Monday, December 22, 2008
On the other hand, Malcolm Gladwell raises the point of summer vacation as a culprit for America’s education woes. Gladwell explains that summer vacation provides students with a lengthy gap in which students are often left to forget most of what they learned. When students return to school, the teacher often spends weeks reiterating what was taught during the previous year. What I found interesting about this was the gap in learning retention between the upper and lower class after students returned to school after summer. A study showed upper class children performed significantly better than lower class children when retested at the end of summer. Gladwell goes on to explain that upper class children are generally offered many more opportunities to reinforce learning during the summer than lower class children, indirectly making a case for year-round schools.
Whether either suggestion offered by the authors above is merely correlated or it’s causal, I thought the authors did a great job at peaking my interest enough to think long and hard about the education my children are getting. For that, I give a tip of the hat to the Heath brothers and Malcolm Gladwell.
Monday, November 17, 2008
Like Adobe Connect, ConnectNow is a Flash-based platform that allows people to meet and collaborate online in real-time. Actually, minus a few features, I found ConnectNow to be a better product than Adobe Connect. Oh, and did I mention it's free? But, don't let my opinion sway your vote. Try the product for yourself by creating a free Adobe account and visiting Acrobat.com.
Saturday, November 8, 2008
Obviously this is a different paradigm than the norm. Generally speaking, most models dictate what will be taught and who will teach it, then participants are granted access (or mandated) to attend. The advantage I see to using the SuperCool School method in the workplace is in situations where the department usually responsible for providing training cannot efficiently offer a training solution. For example, a relatively small group of people are interested in learning how blogging can be used on the job. If there isn’t a strong business need for a course such as this, most training departments would be unwilling to extend the effort required to offer the class. But if someone else is willing to teach, and an interest group is willing to attend, why stop them?
So, now that you’ve gotten a little context for what I’m talking about, I’ll get to the pitch. What I’ve been trying to do over the last couple weeks is figure out a way to apply what I’ve learned from researching SuperCool School to my own workplace. So at work this last week, I, and a couple other people, came up with the idea to use a hybrid approach as a means of organizing the many lunch-time brown-bag sessions. The approach we’re going to try is very much like a newspaper’s classified ads section. It offers a single place for people offering goods and a place for people seeking goods.
What we’re hoping to do is to get other people using our internal social media software to request and respond to learning opportunities in our organization. I’m not sure how realistic this is, but I’m hoping for the best. Hopefully, I'll follow this post with positive results as we move forward. Till then.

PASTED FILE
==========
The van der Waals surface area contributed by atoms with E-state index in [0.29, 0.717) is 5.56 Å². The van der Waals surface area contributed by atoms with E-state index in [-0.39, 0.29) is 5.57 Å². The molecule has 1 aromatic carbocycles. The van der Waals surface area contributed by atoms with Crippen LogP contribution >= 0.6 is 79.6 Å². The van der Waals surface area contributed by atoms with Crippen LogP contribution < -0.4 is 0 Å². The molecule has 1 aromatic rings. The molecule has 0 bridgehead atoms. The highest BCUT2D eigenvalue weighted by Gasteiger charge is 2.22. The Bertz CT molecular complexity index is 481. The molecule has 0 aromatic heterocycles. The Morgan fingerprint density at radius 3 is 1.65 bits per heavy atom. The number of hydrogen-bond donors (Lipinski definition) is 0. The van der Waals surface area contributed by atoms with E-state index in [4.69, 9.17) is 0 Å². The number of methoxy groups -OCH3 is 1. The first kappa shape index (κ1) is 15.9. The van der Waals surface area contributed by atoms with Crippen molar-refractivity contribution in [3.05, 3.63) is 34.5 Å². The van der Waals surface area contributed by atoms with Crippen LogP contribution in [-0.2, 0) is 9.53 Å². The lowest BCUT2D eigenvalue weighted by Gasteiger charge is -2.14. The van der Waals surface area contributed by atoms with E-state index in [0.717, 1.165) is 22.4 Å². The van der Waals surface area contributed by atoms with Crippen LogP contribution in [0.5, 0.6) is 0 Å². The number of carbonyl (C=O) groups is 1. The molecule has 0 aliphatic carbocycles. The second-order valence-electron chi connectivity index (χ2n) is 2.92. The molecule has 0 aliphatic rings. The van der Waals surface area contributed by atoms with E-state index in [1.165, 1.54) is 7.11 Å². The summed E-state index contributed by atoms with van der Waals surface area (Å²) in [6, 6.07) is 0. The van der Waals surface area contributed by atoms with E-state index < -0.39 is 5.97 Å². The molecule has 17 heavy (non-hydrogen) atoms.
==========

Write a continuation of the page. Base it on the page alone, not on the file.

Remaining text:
Tuesday, October 28, 2008
Why should you be concerned with the avatar you use? Because, your avatar is your brand and your brand's purpose, as Tom Mochal describes it, "is to establish an identity that conjures up a positive image (2007)." In Steve's case, his brand worked exactly as intended. If your using social media tools for professional purposes, establishing a positive image is what you should be aiming for.
With that in mind, here are a couple guidelines I have found useful for using Avatars across multiple online social media tools (i.e. Twitter, Facebook, Yammer, and Utterli).
1) Try to stick with using the same avatar for each tool. Again, you're trying to build a consistent message. Using the same avatar will help you accomplish this, not to mention make it easier for people following you online to find you.
2) If face recognition is important, like in the story mentioned above, consider using a photo of yourself as an avatar rather than a graphic image.
Wednesday, October 22, 2008
I can’t help but think of how many conferences we send staff to that could benefit other colleagues. This app could provide a unique opportunity for people unable to attend the conference to follow topics and gain context specific insights from other staff fortunate enough to attend in person.
Here’s a brief example of a recording I created earlier.
Saturday, October 18, 2008
An upcoming seminar topic from the e-learning guild attracted me to look into the possibilit
When you scan an item, the scanner reads the data found in the bar code and correlates it to product informatio
QR Codes, also known as 2-d barcodes are a relatively new addition that allows more data to be stored within it, for example web addresses, phone numbers, and text messages. You’re probably saying to yourself, “so what Erik? Who cares?” Here’s the deal. Many new mobile devices, like the iPhone, have built in applicatio
Thursday, September 25, 2008
Anyway, my battery is getting really low, so this is it for now. Till next time.
Friday, September 19, 2008
This is my first blog I've created outside of the workplace. I realize this is usually the other way around. Most people create blogs outside of the work, then later incorporate them in the workplace. Fortunately for me, the company I work for is, at least I like to think, progressive; and I'm not talking about the automobile insurance company.
Anyway, now that I've created this blog, I intend to collect and post my thoughts on my profession: workplace learning.